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Land Values

Missouri Agriculture Lenders Express Mixed Feelings on Land Values

The following article was written by Ben Brown, MU Extension- Agriculture Business and Policy Team

When asked, producers- with a smile and a laugh- will likely say their lender is the most pessimistic within their circle of advisors- well at least outside university economists. Lenders are as a group cautious because extending loans comes with extrinsic risks even the most well-established farming operations might not be able to control. Highlighting these risks and identifying solutions are two objectives of MU Extension’s annual Agricultural Lender Seminars. For decades, MU Extension has provided learning opportunities about the economy for the state’s agricultural lenders. A team of University of Missouri economists specializing in markets, policy, and finance blanketed the state during November and December covering topics such as interest rates, inflation, commodity markets, and inputs. The Missouri Department of Agriculture’s Missouri Agricultural and Small Business Development Authority (MASBDA) and the Farm Service Agency (FSA) partnered to provide educational information on their programs. Throughout the program, lenders had an opportunity to share their expectations for the year ahead.


Expectations on the US Macroeconomy

The Federal Open Market Committee raised the federal funds rate seven times in 2022 to a benchmark range of 4.25%-4.50% to control price inflation. While relatively low in historical measures, lenders expressed their concern the increasing interest rate environment might have on asset values like land and operating accounts. Roughly 80% of the assets represented on a producer’s balance sheet are attributed to land values. Lenders were asked three related questions on their perceptions of monetary policy. Current forecasts by the US Federal Reserve as of November 1 were provided for reference. Most participants expected the consumer price index to exceed 4.2% from October 2022 to October 2023, unemployment would remain below 4.4% in 2023, and the Federal Funds rate would exceed 4.75% on October 31, 2023. “Key to this discussion is how rates for land ownership are influenced by short term Federal Funds rates” said Joe Horner, MU Extension Specialist.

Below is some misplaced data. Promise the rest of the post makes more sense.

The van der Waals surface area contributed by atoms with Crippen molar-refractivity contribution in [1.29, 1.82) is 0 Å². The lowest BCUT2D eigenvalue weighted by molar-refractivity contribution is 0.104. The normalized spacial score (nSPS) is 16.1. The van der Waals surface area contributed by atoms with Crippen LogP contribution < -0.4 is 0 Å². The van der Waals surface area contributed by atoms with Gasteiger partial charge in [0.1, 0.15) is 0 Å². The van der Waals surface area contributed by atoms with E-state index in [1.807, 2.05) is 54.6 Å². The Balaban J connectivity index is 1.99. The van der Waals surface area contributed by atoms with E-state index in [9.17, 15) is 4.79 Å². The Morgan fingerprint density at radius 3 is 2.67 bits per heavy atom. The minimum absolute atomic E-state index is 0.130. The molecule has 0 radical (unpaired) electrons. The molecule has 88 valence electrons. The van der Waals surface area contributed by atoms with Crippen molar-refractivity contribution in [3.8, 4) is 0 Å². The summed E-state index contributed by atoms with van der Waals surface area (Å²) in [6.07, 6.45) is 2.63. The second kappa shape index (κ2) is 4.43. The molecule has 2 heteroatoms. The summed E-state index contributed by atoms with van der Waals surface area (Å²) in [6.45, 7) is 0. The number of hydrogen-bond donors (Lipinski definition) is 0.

Expectations on Agricultural Markets

Agricultural markets made abrupt moves in 2022 following the invasion of Ukraine, dryness in the western corn belt, potential rail strikes, and low water burdening river transportation. Lenders were asked 7 questions related to their expectations of certain agricultural markets. Current forecasts by the Chicago Mercantile Exchange as of November 1 were provided for reference. Lenders were largely unified in expectation of oil prices above $84 per barrel on June 1, 2023, national average retail anhydrous prices higher in April 2023 compared to October 2022, and feeder cattle prices above $200 per hundredweight on average during October 2023. Missouri lenders indicated they expect 2023 corn prices at harvest below $6.24 per bushel, Missouri producers planted below 630,000 wheat acres last fall, and corn exports out of the Black Sea Region will below 70% of normal. “If looking only at the supply side of cattle markets, it is not difficult to see feeder cattle prices moving higher” said MU Ag Economist Scott Brown “but supply is only one part of determining cattle prices”.


Missouri Land Values

While attendees were relatively pessimistic about crop markets and high input costs, they were mixed about Missouri cropland values. Forty-four percent of attendees anticipate cropland values  to increase in 2023 and twenty-eight percent anticipate land values to maintain current values. Similarly, forty-four percent expect pastureland values to increase while twenty-seven percent anticipate no change from 2022. Multiple factors impact land markets at any given moment. Outside factors such as interest expense and expected farm income exist factors including quantity of land on the market, location, characteristics of the bidders, development pressure, and built-up liquidity. Forty-four percent of attendees anticipate no change in the volume of land on the market compared to 2022 with twenty-two percent anticipating more land on the market and thirty-four percent anticipating less. Lenders were asked to provide their assumed 2023 farm ownership loan rate- ninety percent of responses fell between seven and eight percent. “It generally takes one to two years before we start to see higher interest rates impact land values, but even then, other factors are offsetting the increases in rates” said MU Ag Economist Ben Brown. Lenders seemed to agree. All ten factors impacting land values asked in 2021 and 2022 were down this year compared to last. Nine of the ten were viewed as supporting land values, with the lone factor pushing down land values- higher interest rates.


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